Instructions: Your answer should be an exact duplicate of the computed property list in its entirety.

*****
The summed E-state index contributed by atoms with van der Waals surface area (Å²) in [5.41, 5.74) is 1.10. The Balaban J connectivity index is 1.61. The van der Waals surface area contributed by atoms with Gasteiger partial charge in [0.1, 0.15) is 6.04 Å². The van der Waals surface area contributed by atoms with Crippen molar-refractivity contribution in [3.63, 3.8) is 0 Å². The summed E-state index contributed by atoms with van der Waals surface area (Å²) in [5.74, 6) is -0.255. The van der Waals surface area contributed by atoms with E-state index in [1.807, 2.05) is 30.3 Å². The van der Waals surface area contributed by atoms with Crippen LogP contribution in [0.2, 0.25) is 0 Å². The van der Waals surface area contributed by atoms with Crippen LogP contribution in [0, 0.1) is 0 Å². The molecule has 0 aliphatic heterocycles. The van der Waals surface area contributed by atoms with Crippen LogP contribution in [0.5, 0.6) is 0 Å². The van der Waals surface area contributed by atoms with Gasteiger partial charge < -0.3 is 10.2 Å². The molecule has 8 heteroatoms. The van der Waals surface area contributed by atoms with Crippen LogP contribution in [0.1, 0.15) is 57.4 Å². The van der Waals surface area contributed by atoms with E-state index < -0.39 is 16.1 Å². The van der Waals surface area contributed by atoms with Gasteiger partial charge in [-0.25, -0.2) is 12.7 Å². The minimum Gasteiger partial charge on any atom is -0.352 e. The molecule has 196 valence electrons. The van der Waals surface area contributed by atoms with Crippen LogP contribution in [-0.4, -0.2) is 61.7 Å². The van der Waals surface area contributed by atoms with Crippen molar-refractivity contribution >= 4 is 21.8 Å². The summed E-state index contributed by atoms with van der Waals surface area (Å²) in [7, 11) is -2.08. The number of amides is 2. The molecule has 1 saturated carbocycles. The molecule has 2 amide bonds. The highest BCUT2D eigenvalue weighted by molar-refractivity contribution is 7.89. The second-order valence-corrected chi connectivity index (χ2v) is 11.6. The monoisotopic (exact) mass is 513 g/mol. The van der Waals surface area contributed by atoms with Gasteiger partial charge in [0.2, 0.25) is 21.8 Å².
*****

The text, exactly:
The summed E-state index contributed by atoms with van der Waals surface area (Å²) in [5.41, 5.74) is 1.10. The Balaban J connectivity index is 1.61. The van der Waals surface area contributed by atoms with Gasteiger partial charge in [0.1, 0.15) is 6.04 Å². The van der Waals surface area contributed by atoms with Crippen molar-refractivity contribution in [3.63, 3.8) is 0 Å². The summed E-state index contributed by atoms with van der Waals surface area (Å²) in [5.74, 6) is -0.255. The van der Waals surface area contributed by atoms with E-state index in [1.807, 2.05) is 30.3 Å². The van der Waals surface area contributed by atoms with Crippen LogP contribution in [0.2, 0.25) is 0 Å². The van der Waals surface area contributed by atoms with Crippen LogP contribution in [0, 0.1) is 0 Å². The molecule has 0 aliphatic heterocycles. The van der Waals surface area contributed by atoms with Crippen LogP contribution in [0.5, 0.6) is 0 Å². The van der Waals surface area contributed by atoms with Gasteiger partial charge < -0.3 is 10.2 Å². The molecule has 8 heteroatoms. The van der Waals surface area contributed by atoms with Crippen LogP contribution in [0.1, 0.15) is 57.4 Å². The van der Waals surface area contributed by atoms with E-state index < -0.39 is 16.1 Å². The van der Waals surface area contributed by atoms with Gasteiger partial charge in [-0.25, -0.2) is 12.7 Å². The minimum Gasteiger partial charge on any atom is -0.352 e. The molecule has 196 valence electrons. The van der Waals surface area contributed by atoms with Crippen LogP contribution in [-0.4, -0.2) is 61.7 Å². The van der Waals surface area contributed by atoms with Crippen molar-refractivity contribution >= 4 is 21.8 Å². The summed E-state index contributed by atoms with van der Waals surface area (Å²) in [7, 11) is -2.08. The number of amides is 2. The molecule has 1 saturated carbocycles. The molecule has 2 amide bonds. The highest BCUT2D eigenvalue weighted by molar-refractivity contribution is 7.89. The second-order valence-corrected chi connectivity index (χ2v) is 11.6. The monoisotopic (exact) mass is 513 g/mol. The van der Waals surface area contributed by atoms with Gasteiger partial charge in [0.2, 0.25) is 21.8 Å².